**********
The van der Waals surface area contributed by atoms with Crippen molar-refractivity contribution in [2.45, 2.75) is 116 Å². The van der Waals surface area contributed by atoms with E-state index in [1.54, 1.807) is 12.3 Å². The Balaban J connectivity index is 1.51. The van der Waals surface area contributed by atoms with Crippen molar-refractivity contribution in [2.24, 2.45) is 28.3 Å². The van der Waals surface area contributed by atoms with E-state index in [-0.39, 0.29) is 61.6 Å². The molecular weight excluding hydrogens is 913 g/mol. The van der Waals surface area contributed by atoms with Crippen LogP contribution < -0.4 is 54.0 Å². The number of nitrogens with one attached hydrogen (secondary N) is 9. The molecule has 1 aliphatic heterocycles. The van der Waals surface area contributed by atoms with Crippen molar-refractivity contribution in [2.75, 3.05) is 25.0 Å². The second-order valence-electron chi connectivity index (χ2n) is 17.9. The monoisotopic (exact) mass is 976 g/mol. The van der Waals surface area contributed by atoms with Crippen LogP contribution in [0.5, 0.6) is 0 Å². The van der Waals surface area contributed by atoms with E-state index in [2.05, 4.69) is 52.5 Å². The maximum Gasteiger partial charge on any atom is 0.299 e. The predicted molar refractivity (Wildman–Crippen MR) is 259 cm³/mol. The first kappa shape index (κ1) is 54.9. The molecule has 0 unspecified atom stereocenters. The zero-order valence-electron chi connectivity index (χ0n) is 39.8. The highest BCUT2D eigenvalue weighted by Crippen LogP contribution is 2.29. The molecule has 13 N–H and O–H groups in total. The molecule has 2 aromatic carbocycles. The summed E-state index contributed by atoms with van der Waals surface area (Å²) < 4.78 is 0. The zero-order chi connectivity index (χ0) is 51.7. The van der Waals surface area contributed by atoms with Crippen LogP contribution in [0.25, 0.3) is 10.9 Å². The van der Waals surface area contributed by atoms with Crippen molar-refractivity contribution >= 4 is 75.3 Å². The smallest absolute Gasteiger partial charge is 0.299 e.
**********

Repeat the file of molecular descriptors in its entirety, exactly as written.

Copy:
The van der Waals surface area contributed by atoms with Crippen molar-refractivity contribution in [2.45, 2.75) is 116 Å². The van der Waals surface area contributed by atoms with E-state index in [1.54, 1.807) is 12.3 Å². The Balaban J connectivity index is 1.51. The van der Waals surface area contributed by atoms with Crippen molar-refractivity contribution in [2.24, 2.45) is 28.3 Å². The van der Waals surface area contributed by atoms with E-state index in [-0.39, 0.29) is 61.6 Å². The molecular weight excluding hydrogens is 913 g/mol. The van der Waals surface area contributed by atoms with Crippen LogP contribution < -0.4 is 54.0 Å². The number of nitrogens with one attached hydrogen (secondary N) is 9. The molecule has 1 aliphatic heterocycles. The van der Waals surface area contributed by atoms with Crippen molar-refractivity contribution in [2.75, 3.05) is 25.0 Å². The second-order valence-electron chi connectivity index (χ2n) is 17.9. The monoisotopic (exact) mass is 976 g/mol. The van der Waals surface area contributed by atoms with Crippen LogP contribution in [0.5, 0.6) is 0 Å². The van der Waals surface area contributed by atoms with E-state index in [2.05, 4.69) is 52.5 Å². The maximum Gasteiger partial charge on any atom is 0.299 e. The predicted molar refractivity (Wildman–Crippen MR) is 259 cm³/mol. The first kappa shape index (κ1) is 54.9. The molecule has 0 unspecified atom stereocenters. The zero-order valence-electron chi connectivity index (χ0n) is 39.8. The highest BCUT2D eigenvalue weighted by Crippen LogP contribution is 2.29. The molecule has 13 N–H and O–H groups in total. The molecule has 2 aromatic carbocycles. The summed E-state index contributed by atoms with van der Waals surface area (Å²) < 4.78 is 0. The zero-order chi connectivity index (χ0) is 51.7. The van der Waals surface area contributed by atoms with Crippen LogP contribution in [0.25, 0.3) is 10.9 Å². The van der Waals surface area contributed by atoms with Crippen molar-refractivity contribution >= 4 is 75.3 Å². The smallest absolute Gasteiger partial charge is 0.299 e.